Two and a half months after fleeing their home in Puerto Rico, Maria Baez Claudio was told she and her 5-year-old grandson had to leave the Super 8 motel in Kissimmee because their federal housing assistance was running out.
“We have nowhere to go,” said Baez, 53, who had been living in a public-housing complex in San Juan before coming to Orlando. “We have no family here. We have no financial options to move anywhere. We are practically on the streets.”
Baez has benefited from FEMA’s Transitional Shelter Assistance — a hotel voucher program for families displaced by Hurricane Maria — along with her grandson, Christian, who has severe brain damage that affects his abilities to speak and walk.
Although the temporary shelter program was extended until March 20 following a request from the governor of Puerto Rico, hundreds of people like Baez are falling through the cracks of an often-confusing and bureaucratic federal aid process. And with recovery efforts moving slowly on the island, evacuees are hesitant to return.
“I filled out the application, but they said that San Juan was supposedly habitable, even if San Juan is still not powered at 100 percent. It’s at about 50 percent, and the power comes and goes. And that’s one of the reasons I didn’t qualify [for the extension],” Baez said.
But on Jan. 13, the day she was supposed to be on the streets, the office of U.S. Rep. Darren Soto, D-Orlando, stepped in and helped her successfully appeal her decision with FEMA. She was granted a TSA extension until Feb. 14.
Although FEMA extended the TSA program until March 20 for evacuees in Florida, it is not a blanket extension for all its beneficiaries. According to FEMA spokesman Daniel Llargués, the extensions are granted on a “case-by-case basis with rolling deadlines.”
In a call with Gov. Rick Scott last week, FEMA administrator Brock Long said the program would be extended for “individuals whose homes in Puerto Rico have not yet been determined by FEMA to be restored to safe and livable conditions and have power.”
As of Saturday, 4,322 families were being housed under the program in the United States — 1,794 of them in Florida, according to FEMA.
Baez, a nurse practitioner, became unemployed on the island after the few patients she tended to moved away. She is relying on food stamps to survive as she cares for Christian.
“Without giving us many options, they just gave us the American Red Cross number to check if they could help us with shelter, any place they could find, but they said everything is full,” Baez said.
Several other families at the motel also had their extensions denied. Soto successfully appealed FEMA’s decision on three other applications. He said they were all granted TSA extensions until Feb. 14.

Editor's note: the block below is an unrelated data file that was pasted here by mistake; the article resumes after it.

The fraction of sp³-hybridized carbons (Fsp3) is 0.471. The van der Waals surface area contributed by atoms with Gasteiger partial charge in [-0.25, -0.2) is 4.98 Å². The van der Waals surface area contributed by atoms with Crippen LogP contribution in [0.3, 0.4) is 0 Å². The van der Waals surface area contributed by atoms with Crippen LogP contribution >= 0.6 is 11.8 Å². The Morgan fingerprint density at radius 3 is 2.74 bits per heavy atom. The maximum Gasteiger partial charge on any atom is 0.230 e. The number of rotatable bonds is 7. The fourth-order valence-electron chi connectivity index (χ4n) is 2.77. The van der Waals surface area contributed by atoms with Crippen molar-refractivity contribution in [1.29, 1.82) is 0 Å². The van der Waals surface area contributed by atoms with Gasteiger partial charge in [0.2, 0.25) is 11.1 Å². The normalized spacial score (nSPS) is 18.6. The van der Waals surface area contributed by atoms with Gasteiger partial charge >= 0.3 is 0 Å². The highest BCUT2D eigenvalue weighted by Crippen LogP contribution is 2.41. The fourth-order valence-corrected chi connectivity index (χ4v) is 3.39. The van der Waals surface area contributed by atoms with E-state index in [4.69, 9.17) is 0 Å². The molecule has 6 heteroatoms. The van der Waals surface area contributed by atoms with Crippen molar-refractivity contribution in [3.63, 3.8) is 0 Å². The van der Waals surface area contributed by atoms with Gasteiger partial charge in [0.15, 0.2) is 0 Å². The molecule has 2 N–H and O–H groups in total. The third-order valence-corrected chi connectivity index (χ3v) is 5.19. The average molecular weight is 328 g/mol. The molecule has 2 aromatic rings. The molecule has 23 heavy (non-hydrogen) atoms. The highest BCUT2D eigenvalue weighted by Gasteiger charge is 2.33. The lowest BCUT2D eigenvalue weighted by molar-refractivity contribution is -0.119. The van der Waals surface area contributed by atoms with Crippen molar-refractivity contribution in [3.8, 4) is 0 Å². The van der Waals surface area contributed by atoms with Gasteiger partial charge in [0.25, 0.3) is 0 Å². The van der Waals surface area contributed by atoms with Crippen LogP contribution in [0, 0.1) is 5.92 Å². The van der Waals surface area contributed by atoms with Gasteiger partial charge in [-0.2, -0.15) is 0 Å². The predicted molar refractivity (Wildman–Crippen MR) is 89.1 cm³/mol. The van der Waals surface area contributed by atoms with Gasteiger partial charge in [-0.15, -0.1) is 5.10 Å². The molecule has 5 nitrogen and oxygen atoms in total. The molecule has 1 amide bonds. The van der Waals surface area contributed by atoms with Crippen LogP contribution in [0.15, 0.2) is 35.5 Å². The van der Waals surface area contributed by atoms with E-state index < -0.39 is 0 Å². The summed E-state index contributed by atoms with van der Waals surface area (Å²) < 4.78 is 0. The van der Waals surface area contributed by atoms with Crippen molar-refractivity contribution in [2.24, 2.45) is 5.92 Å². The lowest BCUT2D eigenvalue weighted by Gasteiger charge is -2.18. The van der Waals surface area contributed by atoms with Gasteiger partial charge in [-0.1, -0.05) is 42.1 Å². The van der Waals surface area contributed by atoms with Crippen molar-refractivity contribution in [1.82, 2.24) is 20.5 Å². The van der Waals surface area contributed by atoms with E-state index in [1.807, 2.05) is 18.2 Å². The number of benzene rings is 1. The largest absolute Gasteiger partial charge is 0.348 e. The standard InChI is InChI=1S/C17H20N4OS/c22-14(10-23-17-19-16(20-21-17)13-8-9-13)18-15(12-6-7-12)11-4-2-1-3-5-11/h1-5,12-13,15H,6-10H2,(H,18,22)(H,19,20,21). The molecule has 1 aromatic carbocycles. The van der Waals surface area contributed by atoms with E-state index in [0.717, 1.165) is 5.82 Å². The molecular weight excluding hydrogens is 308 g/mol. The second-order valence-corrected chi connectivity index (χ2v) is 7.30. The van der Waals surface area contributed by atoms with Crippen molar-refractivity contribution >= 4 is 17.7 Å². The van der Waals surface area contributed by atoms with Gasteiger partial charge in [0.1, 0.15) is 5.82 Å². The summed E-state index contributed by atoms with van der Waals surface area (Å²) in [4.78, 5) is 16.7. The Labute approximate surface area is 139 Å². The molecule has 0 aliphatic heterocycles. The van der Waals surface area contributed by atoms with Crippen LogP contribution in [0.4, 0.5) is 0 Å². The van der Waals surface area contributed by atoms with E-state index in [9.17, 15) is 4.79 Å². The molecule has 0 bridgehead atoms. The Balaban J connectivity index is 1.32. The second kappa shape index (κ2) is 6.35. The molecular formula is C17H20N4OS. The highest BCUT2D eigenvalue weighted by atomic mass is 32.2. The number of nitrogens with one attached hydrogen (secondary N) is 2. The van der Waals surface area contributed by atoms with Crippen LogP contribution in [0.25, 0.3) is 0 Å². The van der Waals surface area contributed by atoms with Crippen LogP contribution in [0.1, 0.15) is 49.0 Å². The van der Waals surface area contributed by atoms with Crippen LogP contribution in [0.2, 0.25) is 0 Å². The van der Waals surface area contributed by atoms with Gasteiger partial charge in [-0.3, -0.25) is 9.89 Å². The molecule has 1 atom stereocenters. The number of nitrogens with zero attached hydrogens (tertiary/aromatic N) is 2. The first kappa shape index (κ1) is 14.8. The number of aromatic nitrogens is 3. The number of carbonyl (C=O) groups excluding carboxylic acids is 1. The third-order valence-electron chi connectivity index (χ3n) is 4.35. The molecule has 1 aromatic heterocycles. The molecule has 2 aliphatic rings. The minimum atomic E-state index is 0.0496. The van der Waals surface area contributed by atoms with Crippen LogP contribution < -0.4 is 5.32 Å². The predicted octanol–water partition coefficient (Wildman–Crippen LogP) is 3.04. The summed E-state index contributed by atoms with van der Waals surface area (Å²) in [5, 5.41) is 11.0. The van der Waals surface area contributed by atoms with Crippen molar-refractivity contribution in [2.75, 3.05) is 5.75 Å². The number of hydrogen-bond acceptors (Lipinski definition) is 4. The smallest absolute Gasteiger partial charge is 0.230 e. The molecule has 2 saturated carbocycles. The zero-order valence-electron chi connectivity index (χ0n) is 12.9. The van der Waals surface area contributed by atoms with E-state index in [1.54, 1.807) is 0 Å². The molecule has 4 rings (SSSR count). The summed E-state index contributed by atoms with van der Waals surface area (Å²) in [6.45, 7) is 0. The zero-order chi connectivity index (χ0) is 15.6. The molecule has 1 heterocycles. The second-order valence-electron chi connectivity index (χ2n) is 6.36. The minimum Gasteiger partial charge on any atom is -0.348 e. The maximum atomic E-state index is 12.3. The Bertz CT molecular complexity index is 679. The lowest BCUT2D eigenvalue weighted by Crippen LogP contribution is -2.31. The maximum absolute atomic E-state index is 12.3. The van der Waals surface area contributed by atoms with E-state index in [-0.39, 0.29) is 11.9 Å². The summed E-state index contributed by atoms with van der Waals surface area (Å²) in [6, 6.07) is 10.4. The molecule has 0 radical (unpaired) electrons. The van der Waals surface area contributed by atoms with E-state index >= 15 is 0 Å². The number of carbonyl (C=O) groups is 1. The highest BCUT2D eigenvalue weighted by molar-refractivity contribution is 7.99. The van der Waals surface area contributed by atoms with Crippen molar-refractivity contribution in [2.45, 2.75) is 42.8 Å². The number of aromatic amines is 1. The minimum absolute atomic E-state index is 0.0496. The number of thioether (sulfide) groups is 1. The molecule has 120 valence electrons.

Soto has stressed that the TSA program is just a short-term fix for a long-term housing problem in the region.
To add to the confusion, there is a different FEMA housing program that pays rent directly to displaced people for up to 18 months, but because of squabbling and miscommunication among officials, it is not yet available in Florida.
The federal Direct Lease program is “ideal relief for Central Florida,” Soto said. Soto, who stood on stage with Puerto Rico Gov. Ricardo Rosselló at a town-hall meeting Friday in Kissimmee, has requested that FEMA extend the Direct Lease program in Florida, or a six-month extension of the TSA program.
However, as a host state, Florida cannot request the Direct Lease program for Puerto Rican evacuees. It can only be requested by Rosselló. But Rosselló has not made that request.
In an interview with the Orlando Sentinel on Friday, Rosselló said he wanted to make sure the aid was first available for the island before requesting the same program for the mainland.
“It was requested for Puerto Rico first, and it wasn’t given,” Rosselló argued. “It’s not in our interest to request for the Direct Lease outside and not to be approved for it. What I’ve said is, approve it for Puerto Rico first, and then we’ll approve it afterwards.”
But Llargués said the Direct Lease program had been approved for Puerto Rico since October, shortly after the hurricane, and 16 families are being sheltered on the island. Rosselló insisted the program was not active in Puerto Rico, and Soto said he was unaware that it had taken effect on the island.
Meanwhile, community organizations struggle to carry the burden, as evacuees in Central Florida go to them as a last resort.
“We’re at a loss because we don’t know what the best options for these families are, if there’s any,” said Marucci Guzmán, executive director of Latino Leadership, who said about 1,000 people have called the organization saying they would be kicked out of their hotels.
“I don’t know what happens to those families … We can do what we can in our little corner of the world, but obviously we don’t have the funds to pay for first and last months’ rent, and help people with the fee to run the credit and application fees for apartments,” Guzmán said.
“You just feel like no one cares,” she added. “It’s like a quiet void.”
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